Lucknow Heritage Walk - exploring the city through its past...

Lucknow is a city seeped deep into history and a walk in the old quarters of the city can reveal secrets which can surprise even someone who lives in the city. I have been visiting Lucknow right from the time I was a kid but if there is one walk I can recommend, then it would certainly be the heritage walk in the city. Whether you do the Lucknow walk by yourself, or with a guide, the experience is bound to be enriching. I hope this would be a useful guide to travellers who love doing things by themselves :)

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An old door in Old Lucknow...

I was staying with my friend Pawan and he was terribly busy dousing a fire at his office even on a weekend. It was warm but still the last thing I wanted to do was sit at home and see him pacing the house with deep creases on his forehead. I decided to ditch him in the afternoon and do something by myself. I have always been fascinated by the old city right from my childhood days and was now quite keen to explore it as an adult too. Ideally I would have done it all by myself, but I had little time to research so decided to do it with Tornos, a name that cropped up while I browsed the web on my phone. I immediately called and within five minutes my walk was confirmed and I packed my bag and left home, while Pawan continued pacing the house in his tattered shorts, happy that I was finally going to enjoy myself!




I took an auto and came to Gol Chowk and waited for my guide Ravi. Very soon he was there with a bag and a water bottle, and I liked him immediately. He smiled almost all the time and the Heritage Walk which was meant to take three hours took more then five as I had so many questions for him and he had the patience to answer them all.

Nimish I love you!

So the walk actually started with some food tasting, and it was something sweet. I am a big fan of sweets, especially Indian mithai, so was quite surprised when he offered me something called Nimish which I had never even heard of! Nimish is basically a dish from the era of Nawabs and every bit of it is royal. I thanked them a lot while the street vendors selling Nimish simply smiled at me rather curiously.

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A man selling Nimish

Why is Gol Darwaza called so?
Before Ravi could take me ahead, my questions had already started so he had to deviate a little from his original plan for the walk. I was at the Gol Darwaza and I could barely see anything round and wanted to know the story. Ravi said nothing and asked me follow him to the top of the Darwaza, passing though some of the oldest shops of Lucknow on the way. From top, I could actually see my answer - the Darwaza was actually a half circle from the top and that’s what gave it the name.

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Gol Darwaza

Over the next few hours we saw and discussed many different things and I saw Lucknow like never before. I spoke to many people and interviewed them for my project ‘Tell me your Dream’ and you can read these stories in detail here. During the walk as well many things stood out and I think it much relevant to talk about those in a little bit more detail.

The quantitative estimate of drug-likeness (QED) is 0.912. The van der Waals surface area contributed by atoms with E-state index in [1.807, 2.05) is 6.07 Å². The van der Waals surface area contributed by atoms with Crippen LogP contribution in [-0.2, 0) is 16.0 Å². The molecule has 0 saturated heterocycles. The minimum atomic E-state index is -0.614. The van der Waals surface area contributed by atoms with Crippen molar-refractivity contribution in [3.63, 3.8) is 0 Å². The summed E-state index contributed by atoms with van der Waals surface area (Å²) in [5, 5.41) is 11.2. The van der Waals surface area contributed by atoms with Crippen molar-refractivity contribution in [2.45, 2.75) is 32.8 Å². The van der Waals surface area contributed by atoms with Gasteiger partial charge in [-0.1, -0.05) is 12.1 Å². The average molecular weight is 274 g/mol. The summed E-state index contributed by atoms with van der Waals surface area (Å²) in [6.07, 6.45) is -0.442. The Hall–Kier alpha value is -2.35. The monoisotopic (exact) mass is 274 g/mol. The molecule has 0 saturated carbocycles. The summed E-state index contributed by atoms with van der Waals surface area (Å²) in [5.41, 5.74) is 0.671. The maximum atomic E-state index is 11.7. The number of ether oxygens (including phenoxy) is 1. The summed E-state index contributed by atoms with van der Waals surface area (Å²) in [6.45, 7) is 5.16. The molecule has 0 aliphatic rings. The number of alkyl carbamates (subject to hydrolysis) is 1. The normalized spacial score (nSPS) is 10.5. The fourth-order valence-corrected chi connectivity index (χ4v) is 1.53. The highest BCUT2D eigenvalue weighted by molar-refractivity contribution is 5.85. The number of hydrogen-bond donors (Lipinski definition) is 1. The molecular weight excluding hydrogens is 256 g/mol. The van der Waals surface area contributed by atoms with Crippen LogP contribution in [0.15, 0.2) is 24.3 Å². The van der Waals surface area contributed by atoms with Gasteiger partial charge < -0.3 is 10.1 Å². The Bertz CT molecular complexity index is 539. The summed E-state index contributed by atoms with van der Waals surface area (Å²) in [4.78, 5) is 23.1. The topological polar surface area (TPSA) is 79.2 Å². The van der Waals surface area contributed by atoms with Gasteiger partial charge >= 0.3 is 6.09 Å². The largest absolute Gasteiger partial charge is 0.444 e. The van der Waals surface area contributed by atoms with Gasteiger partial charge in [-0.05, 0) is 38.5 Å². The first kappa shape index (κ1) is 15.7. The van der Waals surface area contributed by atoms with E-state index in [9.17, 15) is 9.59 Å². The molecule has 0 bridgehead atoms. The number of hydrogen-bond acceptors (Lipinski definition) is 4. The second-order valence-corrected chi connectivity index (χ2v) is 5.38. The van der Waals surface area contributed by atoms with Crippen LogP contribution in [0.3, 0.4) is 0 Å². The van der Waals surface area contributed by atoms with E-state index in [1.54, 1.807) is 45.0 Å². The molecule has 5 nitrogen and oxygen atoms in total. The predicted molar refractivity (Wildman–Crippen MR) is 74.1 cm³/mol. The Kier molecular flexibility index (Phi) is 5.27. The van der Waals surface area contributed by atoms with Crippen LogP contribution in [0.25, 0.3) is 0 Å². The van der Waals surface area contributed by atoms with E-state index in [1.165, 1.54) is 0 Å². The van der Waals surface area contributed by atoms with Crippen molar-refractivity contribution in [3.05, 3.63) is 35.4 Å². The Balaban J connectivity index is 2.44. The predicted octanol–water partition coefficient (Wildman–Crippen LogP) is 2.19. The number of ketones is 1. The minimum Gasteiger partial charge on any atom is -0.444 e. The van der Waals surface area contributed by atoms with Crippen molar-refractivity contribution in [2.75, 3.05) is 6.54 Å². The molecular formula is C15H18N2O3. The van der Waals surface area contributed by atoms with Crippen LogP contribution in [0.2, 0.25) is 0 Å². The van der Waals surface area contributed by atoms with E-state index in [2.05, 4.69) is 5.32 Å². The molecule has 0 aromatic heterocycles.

Arts of Lucknow in the old city

Nawabs were great patrons of art and promoted it across Avadh. When the capital shifted to Lucknow, the city was patronised for art and Chowk became the hub. Small karkhanas dot the entire street and also a fe by-lanes, and a quick peek will also expose the traveller to some work in progress. Some of the traditional crafts that can still be seen here include Zardozi work (gold embroidery), Chikan work (especially block-printing the designs), Kites making and some iconic ittar shops.

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An artist making doing zardozi...

A key reason for so many ittar shops in the area is attributed to the presence of Kothas on this lane. When women in the kothas danced, they sweated a lot and ittar was how they hid the smell from all the Nawabs who visited them.

Unani Hospital

Unani school of medicine came to India with Islam when the religion came to India and was promptly accepted and assimilated in the culture. Unani dawakhanas (dispensaries) were as popular as Ayurveda centres, and both used herbs and traditional medicines for treatment. The Unani dawakhana here is quite old but still functional. The Hakim sits here everyday and sees patients for a nominal fee. However, the tradition is dying out and the dawakhana might get engulfed with time.

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King's Unani Hospital


Tolas of Lucknow - the demise of a city

To me the most interesting part of the walk was the discovery of Tolas. Somehow I had never even heard of this kind of community living in the city and I am sure many visitors to Lucknow still go back without taking a walk in one of these traditional housing societies. A Tola is basically a community specific housing area which has one entry and only one exit.

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A lane in a Lucknow Tola

One Tola is connected to another told - so the exit of one Tola becomes the entry of another Tola. This was done for security reasons in the past. If you are new to a Tola, its really easy to get lost as its tough to remember all the entry and exit points. Its a maze way more complicated than Bhul Bhulaiya, and unfortunately much less famous also.

Kothas from the era of Nawabs

When you hear the name of Lucknow, one name always comes to mind - Umrao Jaan, the famous courtesan front the Nawab ear. Her life story also echoes the story of rise and fall of the city, and when she disappeared in oblivion after the mutiny of 1857, Lucknow also lost it's status as the key north Indian city.

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Balcony of a Kotha in Chowk